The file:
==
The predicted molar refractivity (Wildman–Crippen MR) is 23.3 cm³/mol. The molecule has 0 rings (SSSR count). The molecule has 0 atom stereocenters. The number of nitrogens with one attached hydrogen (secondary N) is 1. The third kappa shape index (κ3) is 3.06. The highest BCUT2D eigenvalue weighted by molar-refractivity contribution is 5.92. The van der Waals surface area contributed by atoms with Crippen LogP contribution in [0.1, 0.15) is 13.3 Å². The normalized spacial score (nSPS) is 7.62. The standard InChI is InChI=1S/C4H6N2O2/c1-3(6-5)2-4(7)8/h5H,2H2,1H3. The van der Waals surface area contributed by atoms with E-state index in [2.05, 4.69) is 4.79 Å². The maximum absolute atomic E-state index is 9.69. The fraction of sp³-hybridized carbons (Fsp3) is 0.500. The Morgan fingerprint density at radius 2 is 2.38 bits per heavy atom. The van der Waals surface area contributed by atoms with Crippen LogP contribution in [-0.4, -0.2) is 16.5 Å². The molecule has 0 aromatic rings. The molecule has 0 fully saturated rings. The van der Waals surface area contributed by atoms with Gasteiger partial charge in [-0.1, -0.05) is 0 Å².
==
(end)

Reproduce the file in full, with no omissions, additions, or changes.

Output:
The predicted molar refractivity (Wildman–Crippen MR) is 23.3 cm³/mol. The molecule has 0 rings (SSSR count). The molecule has 0 atom stereocenters. The number of nitrogens with one attached hydrogen (secondary N) is 1. The third kappa shape index (κ3) is 3.06. The highest BCUT2D eigenvalue weighted by molar-refractivity contribution is 5.92. The van der Waals surface area contributed by atoms with Crippen LogP contribution in [0.1, 0.15) is 13.3 Å². The normalized spacial score (nSPS) is 7.62. The standard InChI is InChI=1S/C4H6N2O2/c1-3(6-5)2-4(7)8/h5H,2H2,1H3. The van der Waals surface area contributed by atoms with E-state index in [2.05, 4.69) is 4.79 Å². The maximum absolute atomic E-state index is 9.69. The fraction of sp³-hybridized carbons (Fsp3) is 0.500. The Morgan fingerprint density at radius 2 is 2.38 bits per heavy atom. The van der Waals surface area contributed by atoms with Crippen LogP contribution in [-0.4, -0.2) is 16.5 Å². The molecule has 0 aromatic rings. The molecule has 0 fully saturated rings. The van der Waals surface area contributed by atoms with Gasteiger partial charge in [-0.1, -0.05) is 0 Å².